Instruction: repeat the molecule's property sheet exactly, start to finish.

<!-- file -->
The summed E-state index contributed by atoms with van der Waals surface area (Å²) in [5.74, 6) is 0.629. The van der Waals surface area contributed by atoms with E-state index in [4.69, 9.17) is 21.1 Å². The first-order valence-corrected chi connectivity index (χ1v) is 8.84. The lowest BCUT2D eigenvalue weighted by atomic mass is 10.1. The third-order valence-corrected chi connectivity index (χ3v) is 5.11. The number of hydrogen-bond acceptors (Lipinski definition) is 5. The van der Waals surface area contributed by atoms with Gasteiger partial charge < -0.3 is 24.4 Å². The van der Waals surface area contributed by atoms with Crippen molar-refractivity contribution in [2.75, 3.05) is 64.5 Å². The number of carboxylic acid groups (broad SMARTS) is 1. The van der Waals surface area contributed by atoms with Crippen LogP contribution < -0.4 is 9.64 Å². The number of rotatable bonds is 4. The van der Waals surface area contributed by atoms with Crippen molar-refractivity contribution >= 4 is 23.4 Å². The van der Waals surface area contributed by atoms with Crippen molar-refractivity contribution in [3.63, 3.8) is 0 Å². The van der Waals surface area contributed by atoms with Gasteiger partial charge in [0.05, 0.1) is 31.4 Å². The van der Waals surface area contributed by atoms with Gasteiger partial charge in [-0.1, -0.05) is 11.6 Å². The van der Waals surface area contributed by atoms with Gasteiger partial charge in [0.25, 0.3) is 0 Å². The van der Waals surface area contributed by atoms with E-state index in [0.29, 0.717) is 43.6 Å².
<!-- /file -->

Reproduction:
The summed E-state index contributed by atoms with van der Waals surface area (Å²) in [5.74, 6) is 0.629. The van der Waals surface area contributed by atoms with E-state index in [4.69, 9.17) is 21.1 Å². The first-order valence-corrected chi connectivity index (χ1v) is 8.84. The lowest BCUT2D eigenvalue weighted by atomic mass is 10.1. The third-order valence-corrected chi connectivity index (χ3v) is 5.11. The number of hydrogen-bond acceptors (Lipinski definition) is 5. The van der Waals surface area contributed by atoms with Gasteiger partial charge < -0.3 is 24.4 Å². The van der Waals surface area contributed by atoms with Crippen molar-refractivity contribution in [2.75, 3.05) is 64.5 Å². The number of carboxylic acid groups (broad SMARTS) is 1. The van der Waals surface area contributed by atoms with Crippen LogP contribution < -0.4 is 9.64 Å². The number of rotatable bonds is 4. The van der Waals surface area contributed by atoms with Crippen molar-refractivity contribution >= 4 is 23.4 Å². The van der Waals surface area contributed by atoms with Crippen molar-refractivity contribution in [3.63, 3.8) is 0 Å². The van der Waals surface area contributed by atoms with Gasteiger partial charge in [0.05, 0.1) is 31.4 Å². The van der Waals surface area contributed by atoms with Gasteiger partial charge in [-0.1, -0.05) is 11.6 Å². The van der Waals surface area contributed by atoms with Gasteiger partial charge in [0.25, 0.3) is 0 Å². The van der Waals surface area contributed by atoms with E-state index in [0.29, 0.717) is 43.6 Å².